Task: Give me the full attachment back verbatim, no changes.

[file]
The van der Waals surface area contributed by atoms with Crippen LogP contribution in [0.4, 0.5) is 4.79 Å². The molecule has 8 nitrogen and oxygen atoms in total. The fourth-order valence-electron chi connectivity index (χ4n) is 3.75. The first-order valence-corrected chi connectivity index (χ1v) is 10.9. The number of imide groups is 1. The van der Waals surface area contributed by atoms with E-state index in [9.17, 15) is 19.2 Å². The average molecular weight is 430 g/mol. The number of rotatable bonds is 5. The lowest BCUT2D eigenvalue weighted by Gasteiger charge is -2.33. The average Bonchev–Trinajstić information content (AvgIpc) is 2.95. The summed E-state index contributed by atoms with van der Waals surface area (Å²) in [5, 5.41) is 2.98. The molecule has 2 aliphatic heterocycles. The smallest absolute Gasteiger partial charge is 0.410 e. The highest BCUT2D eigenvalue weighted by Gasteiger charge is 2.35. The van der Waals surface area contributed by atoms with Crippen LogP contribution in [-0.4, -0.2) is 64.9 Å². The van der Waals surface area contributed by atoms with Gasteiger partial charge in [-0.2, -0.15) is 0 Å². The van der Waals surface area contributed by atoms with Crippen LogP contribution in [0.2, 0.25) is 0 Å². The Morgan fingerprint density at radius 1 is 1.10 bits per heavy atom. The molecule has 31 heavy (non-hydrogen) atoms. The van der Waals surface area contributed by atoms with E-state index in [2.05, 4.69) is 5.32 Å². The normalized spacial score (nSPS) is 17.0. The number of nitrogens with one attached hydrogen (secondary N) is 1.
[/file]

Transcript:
The van der Waals surface area contributed by atoms with Crippen LogP contribution in [0.4, 0.5) is 4.79 Å². The molecule has 8 nitrogen and oxygen atoms in total. The fourth-order valence-electron chi connectivity index (χ4n) is 3.75. The first-order valence-corrected chi connectivity index (χ1v) is 10.9. The number of imide groups is 1. The van der Waals surface area contributed by atoms with E-state index in [9.17, 15) is 19.2 Å². The average molecular weight is 430 g/mol. The number of rotatable bonds is 5. The lowest BCUT2D eigenvalue weighted by Gasteiger charge is -2.33. The average Bonchev–Trinajstić information content (AvgIpc) is 2.95. The summed E-state index contributed by atoms with van der Waals surface area (Å²) in [5, 5.41) is 2.98. The molecule has 2 aliphatic heterocycles. The smallest absolute Gasteiger partial charge is 0.410 e. The highest BCUT2D eigenvalue weighted by Gasteiger charge is 2.35. The van der Waals surface area contributed by atoms with Crippen LogP contribution in [-0.4, -0.2) is 64.9 Å². The van der Waals surface area contributed by atoms with Gasteiger partial charge in [-0.2, -0.15) is 0 Å². The van der Waals surface area contributed by atoms with Crippen LogP contribution in [0.2, 0.25) is 0 Å². The Morgan fingerprint density at radius 1 is 1.10 bits per heavy atom. The molecule has 31 heavy (non-hydrogen) atoms. The van der Waals surface area contributed by atoms with E-state index in [2.05, 4.69) is 5.32 Å². The normalized spacial score (nSPS) is 17.0. The number of nitrogens with one attached hydrogen (secondary N) is 1.